I hope you enjoy the chat. We did.

What I learned in 2016

GLAM Blog Club has thrown out the challenge of reflecting on what we learned in 2016. Where to start? It was a huge year.

I certainly learned a lot about building projects, change management and philanthropy as we continued our $88m, 5-year building redevelopment at the library. I have co-authored a paper to present at ALIA Online on this project if you would like to hear the behind-the-scenes story on that.

The most important lesson I have learned from the project is that even monumental and seemingly insurmountable challenges can be solved simply by taking one step at a time, by having faith and confidence in yourself, and by asking for help when you need it. I also learned that the best ideas are found within the organisation, you just need the right ways to help them emerge. On the flip side, there are times when for all the best intentions, the skills or knowledge are not available to be tapped within the organisation. Finding the right external expert can kick-start an idea and give it momentum.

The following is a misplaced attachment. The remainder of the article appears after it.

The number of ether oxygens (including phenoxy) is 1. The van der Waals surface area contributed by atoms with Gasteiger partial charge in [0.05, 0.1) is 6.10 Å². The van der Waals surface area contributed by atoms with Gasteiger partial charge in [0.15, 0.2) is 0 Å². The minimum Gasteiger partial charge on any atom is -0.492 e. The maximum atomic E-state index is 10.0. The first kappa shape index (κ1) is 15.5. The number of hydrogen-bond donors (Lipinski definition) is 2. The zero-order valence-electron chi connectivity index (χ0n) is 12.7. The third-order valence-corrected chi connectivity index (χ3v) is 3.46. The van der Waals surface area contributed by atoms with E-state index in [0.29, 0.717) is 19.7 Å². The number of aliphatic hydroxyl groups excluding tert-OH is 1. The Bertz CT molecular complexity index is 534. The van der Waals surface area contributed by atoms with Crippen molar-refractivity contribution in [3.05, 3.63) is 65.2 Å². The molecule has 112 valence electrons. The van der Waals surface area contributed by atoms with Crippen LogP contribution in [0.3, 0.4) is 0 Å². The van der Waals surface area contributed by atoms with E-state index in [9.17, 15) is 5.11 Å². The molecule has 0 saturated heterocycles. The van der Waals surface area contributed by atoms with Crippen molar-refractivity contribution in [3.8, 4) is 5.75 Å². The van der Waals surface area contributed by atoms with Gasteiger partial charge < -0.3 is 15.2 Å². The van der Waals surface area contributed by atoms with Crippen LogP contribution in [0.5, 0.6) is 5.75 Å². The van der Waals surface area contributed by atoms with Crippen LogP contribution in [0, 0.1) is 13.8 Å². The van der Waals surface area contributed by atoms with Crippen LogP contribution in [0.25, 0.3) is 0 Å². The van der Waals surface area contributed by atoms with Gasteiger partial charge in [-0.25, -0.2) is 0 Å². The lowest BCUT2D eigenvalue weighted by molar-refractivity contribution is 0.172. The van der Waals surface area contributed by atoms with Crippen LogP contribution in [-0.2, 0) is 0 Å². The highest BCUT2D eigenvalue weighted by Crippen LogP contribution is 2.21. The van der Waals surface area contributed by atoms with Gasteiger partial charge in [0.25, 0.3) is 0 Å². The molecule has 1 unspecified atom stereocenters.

So many magical and astonishing moments happen at the library every year, choosing highlights (and their lessons) is tricky. One event sticks with me as fertile ground for learning. In 2016, the library was the hub for Melbourne Music Week. I will be honest, it is not easy for a 160-year-old library to transform itself into a music venue. Not everything went to plan, but it was phenomenal. The punters loved it, the crowds were huge, the media coverage was positive. The lesson? Big, brave ideas are worth pursuing, go in knowing it won’t be perfect, work through the issues, and keep smiling.

Queen’s Hall, State Library Victoria, Melbourne Music Week

In 2016, I was fortunate to visit public and academic libraries in Canada and New Zealand. I learned about the library systems in both countries and brought/stole some great ideas home with me. Canada inspired me with ideas around making/creating/innovation spaces and services. New Zealand is streets ahead of Australia in indigenous collections, services and programs. Also in New Zealand, I visited the construction site for the new Christchurch Central Library. It was fascinating to learn about planning a new central library from scratch in a city that has been without a central library for over 5 years, since the earthquake. I was particularly interested in the thinking behind designing jobs and an organisational structure starting from a blank page.